On July 14, 2014, the EEOC issued new Enforcement Guidance on Pregnancy Discrimination and Related Issues.  The immediately-effective Guidance sets forth the EEOC’s policies with regard to its enforcement of pregnancy-based employment discrimination prohibitions under Title VII — as clarified by the Pregnancy Discrimination Act of 1978 — and other federal laws.

With regard to contraception, the Guidance provides that employers violate Title VII by providing health insurance that excludes coverage for prescription contraceptives, whether the contraceptives are provided for birth control or medical purposes.   

The Guidance further explains that, in order to comply with Title VII, employer provided health plans must cover prescription contraceptives on the same basis as other prescription drugs, devices and services that are used to prevent the occurrence of medical conditions other than pregnancy:  if an employer provided health plan covers preventive care for vaccinations, physical examinations and prescription drugs to prevent high blood pressure or to lower cholesterol levels, then prescription contraceptives must also be covered.

The Guidance noted that Title VII makes it clear that employer provided health plans are not required to provide coverage for abortions except where the life of the mother would be endangered if the fetus were carried to term or where medical complications have arisen from an abortion. 

Hobby Lobby

In Burwell v. Hobby Lobby Stores, Inc., owners of a closely-held for-profit corporation objected to including certain Affordable Care Act (ACA)-mandated contraception — including IUDs, Plan B and Ella — based on their view that those contraceptive methods caused very early term abortions, by precluding the fertilize egg from implanting in the uterus.  Abortion, in turn, violated the Hobby Lobby owners’ religious beliefs.  The Supreme Court ruled that the ACA contraception mandate violated the Religious Freedom Restoration Act (RFRA) as applied to closely-held for-profit corporations whose owners had religious objections to providing certain types of contraception.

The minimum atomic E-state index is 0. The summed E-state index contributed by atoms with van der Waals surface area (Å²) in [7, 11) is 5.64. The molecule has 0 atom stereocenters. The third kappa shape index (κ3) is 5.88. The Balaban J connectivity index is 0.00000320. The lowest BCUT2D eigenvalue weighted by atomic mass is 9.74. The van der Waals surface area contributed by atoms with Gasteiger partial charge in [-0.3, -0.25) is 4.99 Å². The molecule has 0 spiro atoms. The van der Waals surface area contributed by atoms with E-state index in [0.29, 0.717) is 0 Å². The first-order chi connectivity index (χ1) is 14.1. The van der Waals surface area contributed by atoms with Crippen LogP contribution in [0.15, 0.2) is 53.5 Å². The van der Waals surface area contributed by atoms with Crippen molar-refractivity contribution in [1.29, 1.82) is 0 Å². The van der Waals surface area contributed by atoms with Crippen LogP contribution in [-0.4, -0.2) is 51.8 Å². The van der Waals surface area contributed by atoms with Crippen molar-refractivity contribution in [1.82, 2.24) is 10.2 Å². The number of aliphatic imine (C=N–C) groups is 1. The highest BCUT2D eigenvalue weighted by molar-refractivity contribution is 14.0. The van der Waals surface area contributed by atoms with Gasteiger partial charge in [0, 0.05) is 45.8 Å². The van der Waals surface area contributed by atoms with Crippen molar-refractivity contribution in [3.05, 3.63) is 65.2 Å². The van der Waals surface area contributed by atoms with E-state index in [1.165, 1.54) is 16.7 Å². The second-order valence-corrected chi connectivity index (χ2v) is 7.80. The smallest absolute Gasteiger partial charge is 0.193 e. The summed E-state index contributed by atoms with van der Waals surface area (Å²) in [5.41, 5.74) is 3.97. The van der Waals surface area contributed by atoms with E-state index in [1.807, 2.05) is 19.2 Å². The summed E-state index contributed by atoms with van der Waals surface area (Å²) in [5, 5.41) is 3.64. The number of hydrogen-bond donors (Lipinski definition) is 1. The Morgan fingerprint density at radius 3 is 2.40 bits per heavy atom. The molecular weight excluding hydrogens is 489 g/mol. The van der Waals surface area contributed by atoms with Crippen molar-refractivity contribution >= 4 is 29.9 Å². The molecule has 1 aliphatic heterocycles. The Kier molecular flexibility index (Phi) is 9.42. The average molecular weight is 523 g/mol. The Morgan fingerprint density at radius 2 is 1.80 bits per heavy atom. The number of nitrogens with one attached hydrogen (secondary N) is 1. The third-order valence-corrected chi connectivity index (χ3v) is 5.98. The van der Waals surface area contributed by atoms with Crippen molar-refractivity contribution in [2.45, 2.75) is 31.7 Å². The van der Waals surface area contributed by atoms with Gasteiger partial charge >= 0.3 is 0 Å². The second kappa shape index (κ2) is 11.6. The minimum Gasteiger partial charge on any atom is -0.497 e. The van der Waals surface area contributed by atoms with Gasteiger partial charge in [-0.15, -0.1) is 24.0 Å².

The EEOC’s Q & A concerning the Guidance contained the caveat that the Guidance did not address whether certain employers might be exempt from Title VII’s requirements under the RFRA or First Amendment of the Constitution.  Certainly, one can expect this question to be addressed by the courts.  Although there is no way of knowing, it is difficult to imagine how a court could distinguish Hobby Lobby in a challenge to the Guidance’s rules around contraception — especially contraceptive methods that an employer equates to abortion –, particularly in light of Title VII’s existing exception for abortion coverage.

In addition, the Guidance did not address the impact on other employers who are currently exempt from existing contraception requirements — such as those employers who maintain plans that are grandfathered under the ACA.

Key Take Away:  The Guidance would seem to open the door for employees to submit to the EEOC’s administrative review process complaints of Title VII discrimination based on an employer provided plan’s failure to include requisite contraceptive coverage.  How the Guidance will be applied to employers who are currently exempt from existing contraception requirements — and what the challenges to any such enforcement might be — remains to be seen.